But it is this very conformity to the established halachah that puts in even greater contrast the additions that Yeshua makes to the Seder. The central symbols: the Pesach lamb, the matzah, the bitter herbs, and the wine, all take on new significance in this final Seder of our Master. Luke takes up the events of the Seder itself at the point of the second cup (vv. 17–18). He takes the cup of Deliverance, instructs His talmidim to fill their cups and to drink, but then He makes the proclamation: “for I say to you, I will not drink of the fruit of the vine from now on until the kingdom of God comes.” When one considers this statement in light of the second cup, the meaning is clear. For the second cup corresponds to Ex 6:6 and the phrase “I will deliver you from their bondage,” and the statement of Yeshua indicates that the full symbolism of the second cup would now be realized. What He was about to accomplish would bring in the complete deliverance, so much so that no further “cup” would need to be drained before the kingdom of God would come in its fulness.

Did the disciples understand the connection? Did they understand the finality of Yeshua’s words as tied together with the cup of Deliverance? Perhaps some of them did, at least to some extent, but it seems clear that the full impact of His words awaited the time following His death and resurrection. Perhaps it was not until the Ruach had been poured out upon them at the subsequent Festival of Shavuot that they began to comprehend the words of Yeshua in His final Pesach Seder.

The same question comes to us today: do we understand His words in connection with the second cup? Do we know with certainty that Yeshua and Yeshua alone is the fulfillment of God’s promised deliverance? In our day, many would try to convince us that there are various ways to be delivered from the penalty and slavery of sin. Modern Judaisms continue to cling to the idea that Jewish identity, or even more, one’s own sorrow, repentance (teshuvah), and obedience is viewed by God as sufficient grounds for forgiveness. But that is not the message of Yeshua. The salvation symbolized in the second cup is available only because of what He did in offering Himself as an acceptable sacrifice for sinners. Do not be confused: there is only one way to have peace with HaShem, and that is through the work of His Son, Yeshua.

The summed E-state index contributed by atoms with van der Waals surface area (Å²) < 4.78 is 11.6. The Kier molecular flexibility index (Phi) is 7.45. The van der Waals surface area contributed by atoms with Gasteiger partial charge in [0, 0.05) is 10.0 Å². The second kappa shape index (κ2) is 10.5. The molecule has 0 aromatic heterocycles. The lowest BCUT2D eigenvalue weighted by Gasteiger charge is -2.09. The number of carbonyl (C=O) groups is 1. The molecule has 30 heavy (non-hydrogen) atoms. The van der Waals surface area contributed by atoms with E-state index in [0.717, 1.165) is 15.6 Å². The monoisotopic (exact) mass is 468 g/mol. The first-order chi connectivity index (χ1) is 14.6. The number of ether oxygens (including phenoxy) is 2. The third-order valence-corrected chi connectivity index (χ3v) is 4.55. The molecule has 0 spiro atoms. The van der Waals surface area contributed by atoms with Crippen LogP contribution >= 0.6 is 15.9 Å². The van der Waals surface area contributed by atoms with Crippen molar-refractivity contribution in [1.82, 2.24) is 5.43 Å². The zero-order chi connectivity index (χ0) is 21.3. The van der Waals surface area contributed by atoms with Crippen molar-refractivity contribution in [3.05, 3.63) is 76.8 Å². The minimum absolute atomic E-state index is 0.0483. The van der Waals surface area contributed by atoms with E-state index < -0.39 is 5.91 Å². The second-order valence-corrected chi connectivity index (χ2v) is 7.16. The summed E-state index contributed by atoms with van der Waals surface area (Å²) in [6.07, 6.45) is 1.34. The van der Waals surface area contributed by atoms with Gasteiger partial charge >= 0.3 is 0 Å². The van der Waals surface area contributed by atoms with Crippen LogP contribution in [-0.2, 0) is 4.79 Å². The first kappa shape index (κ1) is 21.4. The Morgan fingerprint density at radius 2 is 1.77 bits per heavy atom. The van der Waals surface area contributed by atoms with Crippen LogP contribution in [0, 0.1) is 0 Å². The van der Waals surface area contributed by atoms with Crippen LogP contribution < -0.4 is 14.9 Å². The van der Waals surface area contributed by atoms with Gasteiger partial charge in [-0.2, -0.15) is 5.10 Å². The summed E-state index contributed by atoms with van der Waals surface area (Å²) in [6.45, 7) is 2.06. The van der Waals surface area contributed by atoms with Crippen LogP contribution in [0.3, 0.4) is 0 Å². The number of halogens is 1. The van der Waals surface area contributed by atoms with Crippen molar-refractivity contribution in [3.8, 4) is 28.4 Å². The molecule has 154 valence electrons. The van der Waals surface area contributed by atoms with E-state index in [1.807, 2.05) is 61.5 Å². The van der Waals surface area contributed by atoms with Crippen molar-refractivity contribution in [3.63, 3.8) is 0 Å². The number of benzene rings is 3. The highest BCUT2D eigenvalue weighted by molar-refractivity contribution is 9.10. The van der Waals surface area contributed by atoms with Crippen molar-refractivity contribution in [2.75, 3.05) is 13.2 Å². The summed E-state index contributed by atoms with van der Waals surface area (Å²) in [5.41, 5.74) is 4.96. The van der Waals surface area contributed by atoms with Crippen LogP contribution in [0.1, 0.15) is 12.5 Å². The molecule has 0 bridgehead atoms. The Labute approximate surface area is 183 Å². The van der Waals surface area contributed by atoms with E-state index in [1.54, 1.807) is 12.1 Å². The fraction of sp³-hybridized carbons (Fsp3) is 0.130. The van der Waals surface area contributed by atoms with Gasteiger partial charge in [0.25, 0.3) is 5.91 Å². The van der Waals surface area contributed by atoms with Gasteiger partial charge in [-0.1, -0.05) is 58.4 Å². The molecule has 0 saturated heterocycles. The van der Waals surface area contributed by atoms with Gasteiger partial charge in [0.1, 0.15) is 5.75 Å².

This truth, seen in Yeshua’s words at the second cup, is made increasingly more clear as He speaks of the matzah. In Luke’s account, Yeshua next takes the matzah, says the Berachah, breaks it, and gives some to each of the disciples seated at the Seder. That was the common tradition. But then He adds these words: “This is My body which is given for you; do this in remembrance of Me” (v. 19). The meaning is this: the matzah was symbolic of Yeshua’s own body and the kind of death He would undergo as a sacrifice for sinners. He would bear the stripes of the whip, the piercing of the nails and spear—all symbolic of the wrath of God’s holiness poured out upon Him as the substitute for sinners. To the long-standing traditions of the Seder, Yeshua had added something new. No longer was it to be only a memorial of the exodus from Egypt, or even a living symbol of that redemptive event that had given definition to the nation of Israel. Now the Seder, at least for His talmidim, would gain a new significance—a memorial of what He would accomplish as the matzah broken on behalf of sinners. The price of deliverance had been significantly increased in the eyes of all who would see. If the death of the first born of Egypt was the price for Israel’s deliverance, how much more costly was the price of eternal salvation from the penalty of and enslavement to sin! The first born of Creation would give Himself so that we might be free.